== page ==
Who Pays the Price? The Necessity of Taxpayer Participation in Chapter 9

24 Widener L.J. 81

39 Pages Posted: 13 Jun 2014 Last revised: 17 Mar 2015

See all articles by C. Scott Pryor

C. Scott Pryor

Campbell University - Norman Adrian Wiggins School of Law

Date Written: March 12, 2015

Abstract

Even though taxpayers are not creditors and have no right to vote on a municipal plan of adjustment, bankruptcy courts should afford a presumption that they are parties in interest on the issue of feasibility of a plan. Without a party adverse to a plan settled by a city and its creditors, a bankruptcy court runs the risk confirming one that will ultimately fail because the ultimate stakeholders--a city's taxpayers--will not pay. In other words, while increased taxes and decreased municipal services are standard fare in recent Chapter 9 cases, with recognition as parties in interest, those who must pay more and receive less deserve a direct voice in the process.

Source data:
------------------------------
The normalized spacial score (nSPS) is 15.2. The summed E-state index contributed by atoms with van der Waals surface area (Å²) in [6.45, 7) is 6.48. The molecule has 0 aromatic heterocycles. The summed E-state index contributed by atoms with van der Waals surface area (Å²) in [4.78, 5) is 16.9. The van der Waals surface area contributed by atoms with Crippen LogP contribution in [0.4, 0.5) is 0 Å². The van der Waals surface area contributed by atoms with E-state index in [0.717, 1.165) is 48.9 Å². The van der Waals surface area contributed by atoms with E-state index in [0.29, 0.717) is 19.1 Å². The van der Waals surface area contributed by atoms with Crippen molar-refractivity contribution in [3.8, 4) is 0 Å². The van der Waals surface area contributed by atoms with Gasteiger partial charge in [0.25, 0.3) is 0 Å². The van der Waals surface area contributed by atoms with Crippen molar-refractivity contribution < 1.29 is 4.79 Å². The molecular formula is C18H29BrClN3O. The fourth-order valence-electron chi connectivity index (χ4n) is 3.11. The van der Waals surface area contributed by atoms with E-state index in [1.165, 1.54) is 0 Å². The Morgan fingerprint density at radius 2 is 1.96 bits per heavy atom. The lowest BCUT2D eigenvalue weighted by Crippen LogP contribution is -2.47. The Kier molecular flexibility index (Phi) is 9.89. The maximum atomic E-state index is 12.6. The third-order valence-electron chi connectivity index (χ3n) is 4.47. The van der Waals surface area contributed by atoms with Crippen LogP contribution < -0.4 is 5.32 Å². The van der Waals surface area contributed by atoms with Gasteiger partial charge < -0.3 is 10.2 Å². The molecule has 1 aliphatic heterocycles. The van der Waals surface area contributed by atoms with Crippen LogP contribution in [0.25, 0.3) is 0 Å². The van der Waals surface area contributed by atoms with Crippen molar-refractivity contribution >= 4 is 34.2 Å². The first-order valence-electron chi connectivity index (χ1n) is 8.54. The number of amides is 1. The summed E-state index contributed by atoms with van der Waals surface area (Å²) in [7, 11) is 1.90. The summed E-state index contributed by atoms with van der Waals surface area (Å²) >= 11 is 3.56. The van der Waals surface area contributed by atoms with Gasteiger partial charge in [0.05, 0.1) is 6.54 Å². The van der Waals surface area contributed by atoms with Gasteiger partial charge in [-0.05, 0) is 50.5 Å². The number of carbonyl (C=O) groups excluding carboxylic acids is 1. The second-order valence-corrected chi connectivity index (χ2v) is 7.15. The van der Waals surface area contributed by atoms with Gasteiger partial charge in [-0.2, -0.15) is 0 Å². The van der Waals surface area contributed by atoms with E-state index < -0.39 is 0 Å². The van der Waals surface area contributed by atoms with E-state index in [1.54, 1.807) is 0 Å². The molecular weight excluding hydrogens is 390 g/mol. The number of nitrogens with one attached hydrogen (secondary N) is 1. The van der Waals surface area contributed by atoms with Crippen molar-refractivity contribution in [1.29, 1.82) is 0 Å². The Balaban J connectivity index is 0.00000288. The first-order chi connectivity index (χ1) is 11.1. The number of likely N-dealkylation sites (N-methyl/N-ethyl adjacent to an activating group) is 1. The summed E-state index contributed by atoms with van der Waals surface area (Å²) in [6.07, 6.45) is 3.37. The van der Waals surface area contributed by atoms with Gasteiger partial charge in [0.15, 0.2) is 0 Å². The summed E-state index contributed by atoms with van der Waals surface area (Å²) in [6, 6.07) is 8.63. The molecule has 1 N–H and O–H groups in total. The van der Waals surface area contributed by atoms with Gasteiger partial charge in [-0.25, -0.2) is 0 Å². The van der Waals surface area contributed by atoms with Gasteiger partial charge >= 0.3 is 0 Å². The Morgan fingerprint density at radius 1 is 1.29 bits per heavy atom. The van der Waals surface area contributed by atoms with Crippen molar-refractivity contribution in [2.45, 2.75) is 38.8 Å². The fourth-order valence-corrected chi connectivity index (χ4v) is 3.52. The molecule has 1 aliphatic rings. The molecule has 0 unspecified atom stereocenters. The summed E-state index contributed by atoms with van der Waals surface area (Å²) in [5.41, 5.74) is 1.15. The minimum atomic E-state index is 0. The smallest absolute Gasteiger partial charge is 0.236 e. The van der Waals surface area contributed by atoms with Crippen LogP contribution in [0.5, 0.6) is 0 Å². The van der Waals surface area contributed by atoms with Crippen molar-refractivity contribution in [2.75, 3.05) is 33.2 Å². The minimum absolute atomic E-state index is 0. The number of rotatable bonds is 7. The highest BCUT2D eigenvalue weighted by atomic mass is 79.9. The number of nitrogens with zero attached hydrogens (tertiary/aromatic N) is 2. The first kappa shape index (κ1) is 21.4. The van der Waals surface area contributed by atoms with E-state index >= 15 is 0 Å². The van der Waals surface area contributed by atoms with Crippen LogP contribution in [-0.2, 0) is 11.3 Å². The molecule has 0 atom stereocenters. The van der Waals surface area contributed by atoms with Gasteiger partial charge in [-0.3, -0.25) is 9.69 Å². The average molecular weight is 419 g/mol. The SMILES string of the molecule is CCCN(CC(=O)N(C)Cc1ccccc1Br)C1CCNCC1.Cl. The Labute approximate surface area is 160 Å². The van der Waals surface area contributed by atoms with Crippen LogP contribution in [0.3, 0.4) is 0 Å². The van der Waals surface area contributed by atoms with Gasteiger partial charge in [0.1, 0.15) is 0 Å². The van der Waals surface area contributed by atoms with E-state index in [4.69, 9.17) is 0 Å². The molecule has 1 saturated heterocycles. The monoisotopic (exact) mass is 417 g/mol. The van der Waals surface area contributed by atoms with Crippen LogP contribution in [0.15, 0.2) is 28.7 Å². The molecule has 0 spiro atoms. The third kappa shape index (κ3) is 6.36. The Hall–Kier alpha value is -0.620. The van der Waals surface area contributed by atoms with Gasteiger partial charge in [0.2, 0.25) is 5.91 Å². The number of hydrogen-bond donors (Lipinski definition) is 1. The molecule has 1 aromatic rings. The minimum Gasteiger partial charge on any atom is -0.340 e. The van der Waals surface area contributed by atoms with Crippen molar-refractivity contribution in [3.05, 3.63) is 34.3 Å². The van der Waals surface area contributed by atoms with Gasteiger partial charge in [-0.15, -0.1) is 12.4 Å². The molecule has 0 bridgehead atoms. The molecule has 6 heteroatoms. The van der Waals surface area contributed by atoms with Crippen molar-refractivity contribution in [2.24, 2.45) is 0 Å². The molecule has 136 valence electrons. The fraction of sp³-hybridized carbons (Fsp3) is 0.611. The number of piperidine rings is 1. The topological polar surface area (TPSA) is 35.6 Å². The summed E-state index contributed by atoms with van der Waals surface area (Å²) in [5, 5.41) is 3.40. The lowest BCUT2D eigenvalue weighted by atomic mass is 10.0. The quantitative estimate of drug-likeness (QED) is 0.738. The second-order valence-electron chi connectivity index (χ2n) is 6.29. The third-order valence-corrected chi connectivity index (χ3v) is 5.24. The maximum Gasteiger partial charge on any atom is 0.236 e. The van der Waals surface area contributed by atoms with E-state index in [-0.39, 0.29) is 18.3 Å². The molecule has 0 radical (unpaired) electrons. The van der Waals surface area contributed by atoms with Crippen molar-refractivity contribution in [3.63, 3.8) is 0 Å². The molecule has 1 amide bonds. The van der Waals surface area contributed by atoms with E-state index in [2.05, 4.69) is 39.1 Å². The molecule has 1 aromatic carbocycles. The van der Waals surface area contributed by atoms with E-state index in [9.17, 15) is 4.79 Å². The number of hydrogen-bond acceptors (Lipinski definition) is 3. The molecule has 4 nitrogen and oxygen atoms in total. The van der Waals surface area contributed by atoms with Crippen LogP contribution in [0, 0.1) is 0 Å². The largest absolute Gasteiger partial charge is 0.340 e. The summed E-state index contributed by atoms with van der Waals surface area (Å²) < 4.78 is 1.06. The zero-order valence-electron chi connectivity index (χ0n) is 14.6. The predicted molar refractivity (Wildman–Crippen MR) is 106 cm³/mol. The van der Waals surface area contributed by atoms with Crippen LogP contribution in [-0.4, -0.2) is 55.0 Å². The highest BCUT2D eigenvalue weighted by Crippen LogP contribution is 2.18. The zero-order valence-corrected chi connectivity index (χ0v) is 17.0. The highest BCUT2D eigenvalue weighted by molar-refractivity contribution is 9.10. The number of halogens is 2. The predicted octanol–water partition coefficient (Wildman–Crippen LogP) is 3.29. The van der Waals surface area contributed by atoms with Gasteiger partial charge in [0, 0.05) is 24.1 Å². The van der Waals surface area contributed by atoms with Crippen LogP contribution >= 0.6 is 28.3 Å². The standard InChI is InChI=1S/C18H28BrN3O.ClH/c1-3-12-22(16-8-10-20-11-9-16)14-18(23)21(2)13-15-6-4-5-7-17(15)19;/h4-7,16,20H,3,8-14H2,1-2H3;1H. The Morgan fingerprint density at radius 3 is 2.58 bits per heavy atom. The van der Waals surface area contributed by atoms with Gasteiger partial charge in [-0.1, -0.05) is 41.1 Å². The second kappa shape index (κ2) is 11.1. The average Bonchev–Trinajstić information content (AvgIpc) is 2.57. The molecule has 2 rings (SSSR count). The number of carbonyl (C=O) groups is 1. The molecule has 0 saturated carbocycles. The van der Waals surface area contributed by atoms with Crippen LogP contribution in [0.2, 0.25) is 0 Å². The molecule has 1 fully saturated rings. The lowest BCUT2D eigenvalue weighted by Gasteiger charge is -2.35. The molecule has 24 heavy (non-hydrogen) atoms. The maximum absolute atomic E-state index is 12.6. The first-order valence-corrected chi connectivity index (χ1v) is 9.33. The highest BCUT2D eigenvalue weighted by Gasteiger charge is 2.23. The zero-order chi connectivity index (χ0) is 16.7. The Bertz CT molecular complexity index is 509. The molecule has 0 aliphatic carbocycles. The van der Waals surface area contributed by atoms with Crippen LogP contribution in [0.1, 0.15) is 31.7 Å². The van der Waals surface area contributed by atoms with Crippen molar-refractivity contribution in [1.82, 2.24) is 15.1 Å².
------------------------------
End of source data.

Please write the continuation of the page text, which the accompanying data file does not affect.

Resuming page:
In addition, an official committee of taxpayers whose professional expenses will be borne by the municipality should be appointed in sizable Chapter 9 cases. The cost of effective representation of collective taxpayer interests exceeds the benefit to any individual taxpayer. Such representation is a public good whose costs should be borne from the public fisc.

Keywords: Chapter 9, municipal bankruptcy, standing, party-in-interest, taxpayers

JEL Classification: K19, K39, L39

Suggested Citation

Pryor, C. Scott, Who Pays the Price? The Necessity of Taxpayer Participation in Chapter 9 (March 12, 2015). 24 Widener L.J. 81. Available at SSRN: https://ssrn.com/abstract=2448997 or http://dx.doi.org/10.2139/ssrn.2448997

C. Scott Pryor (Contact Author)

Campbell University - Norman Adrian Wiggins School of Law ( email )

225 Hillsborough Street
Raleigh, NC
United States
919.865.4650 (Phone)

HOME PAGE: http://law.campbell.edu/

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